By Matt Miller, senior science writer
Lose the Memory, Lose the Fish
Learning a river is a lifetime task, as anyone who has ever held a fly rod understands all too well. But that’s nothing compared to discerning a river’s history. So often, we think of rivers as timeless, that we see now is what has always been. Ecological history, an increasingly sophisticated field, presents a much more complex reality. Using a combination of paleontology, archaeology and historical record, scientists can draw a picture of rivers past.
It’s not a happy narrative: in North America the ecological history of rivers is an epic of abundance turned to scarcity, of treating natural wonders like garbage dumps, of dams and pollution and mines and invasive species and mismanagement. Of millions of migratory fish disappearing. It’s a story of almost-incomprehensible loss.
But why dwell on the past?
It’s human nature to assume that the way things are today are “normal.” Scientists have a term for this: shifting baseline syndrome. The dozens of salmon in a river become the baseline, the new normal — even though fifty years ago, there were tens of thousands, and before that, millions.
And when the fish disappear, it’s as if they were never there.
My former colleague and salmon conservationist Mark Davidson (now with Trout Unlimited) so often said: “You lose the memory, you lose the fish.”
Mark spent countless hours planning and implementing salmon restoration projects. And those fish can be restored, even to streams where they’ve been absent for decades. But Mark found that when his grandfather’s generation had no recollection of salmon in a particular river, it was likely too late.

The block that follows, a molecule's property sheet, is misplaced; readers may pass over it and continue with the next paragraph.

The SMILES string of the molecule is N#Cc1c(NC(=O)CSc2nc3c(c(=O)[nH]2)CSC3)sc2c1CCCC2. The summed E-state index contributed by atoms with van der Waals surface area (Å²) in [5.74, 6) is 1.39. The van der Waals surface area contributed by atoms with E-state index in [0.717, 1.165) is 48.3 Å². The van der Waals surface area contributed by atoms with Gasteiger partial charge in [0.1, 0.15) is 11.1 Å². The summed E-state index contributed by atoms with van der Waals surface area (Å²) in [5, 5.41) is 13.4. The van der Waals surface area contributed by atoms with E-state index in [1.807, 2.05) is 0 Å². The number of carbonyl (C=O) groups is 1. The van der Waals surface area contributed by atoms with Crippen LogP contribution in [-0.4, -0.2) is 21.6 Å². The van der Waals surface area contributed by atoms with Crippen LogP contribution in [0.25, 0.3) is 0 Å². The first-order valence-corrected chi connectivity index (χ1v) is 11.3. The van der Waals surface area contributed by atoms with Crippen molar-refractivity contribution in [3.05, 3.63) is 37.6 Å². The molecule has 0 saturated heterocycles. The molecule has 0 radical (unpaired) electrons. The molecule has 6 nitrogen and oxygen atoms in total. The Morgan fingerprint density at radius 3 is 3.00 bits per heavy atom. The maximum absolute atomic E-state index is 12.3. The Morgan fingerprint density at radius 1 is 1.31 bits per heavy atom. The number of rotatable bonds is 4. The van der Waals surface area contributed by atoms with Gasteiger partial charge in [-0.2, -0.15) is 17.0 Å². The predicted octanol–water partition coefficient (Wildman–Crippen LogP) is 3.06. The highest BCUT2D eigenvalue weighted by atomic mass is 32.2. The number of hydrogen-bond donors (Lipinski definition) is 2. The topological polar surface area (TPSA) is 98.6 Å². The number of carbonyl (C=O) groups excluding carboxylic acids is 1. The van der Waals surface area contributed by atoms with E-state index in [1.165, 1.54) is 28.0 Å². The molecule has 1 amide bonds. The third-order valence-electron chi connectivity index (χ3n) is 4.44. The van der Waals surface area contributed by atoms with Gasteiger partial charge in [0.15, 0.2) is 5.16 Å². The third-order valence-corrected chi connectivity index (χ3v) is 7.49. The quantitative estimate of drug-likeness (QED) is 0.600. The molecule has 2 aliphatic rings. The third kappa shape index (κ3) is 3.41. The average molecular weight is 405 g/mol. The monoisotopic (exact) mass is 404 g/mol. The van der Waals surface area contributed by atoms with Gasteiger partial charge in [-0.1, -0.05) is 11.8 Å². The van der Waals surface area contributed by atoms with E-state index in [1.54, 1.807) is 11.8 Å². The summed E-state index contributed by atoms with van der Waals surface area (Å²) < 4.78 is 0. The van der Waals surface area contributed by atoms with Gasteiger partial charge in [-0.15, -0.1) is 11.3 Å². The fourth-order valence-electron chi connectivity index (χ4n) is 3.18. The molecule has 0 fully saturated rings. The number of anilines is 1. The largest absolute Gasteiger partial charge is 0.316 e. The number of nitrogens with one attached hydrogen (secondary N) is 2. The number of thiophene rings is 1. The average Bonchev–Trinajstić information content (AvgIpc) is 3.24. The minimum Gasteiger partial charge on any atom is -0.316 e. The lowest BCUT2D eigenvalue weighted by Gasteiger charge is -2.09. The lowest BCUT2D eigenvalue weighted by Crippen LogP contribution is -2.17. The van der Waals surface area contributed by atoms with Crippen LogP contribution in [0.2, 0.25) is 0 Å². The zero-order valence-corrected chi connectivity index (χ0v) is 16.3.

The Boise River that flows near my home once had so many salmon their splashing kept people awake at night. That’s part of the historical record, but the memory is long, long gone. The salmon are not coming back.
Lose the memory, lose the fish. For so many rivers, we’ve lost the memory. Can ecological history help get it – and the fish – back?
A Dead River Runs Through It
One of the angling community’s most cherished quotes is the last line of Norman MacLean’s A River Runs Through It: “I am haunted by waters.” That little line harkens deeply beautiful Montana rivers, pocket water and boulders, granite peaks framing it all.
I’d like to tell you about the river that haunts me. This one has nothing to do with postcard-pretty scenes.
It’s my home water, quite literally – my family still owns land in central Pennsylvania bordering it. The official name, the one on maps, is Shamokin Creek. I never called it that, nor did anyone I know.
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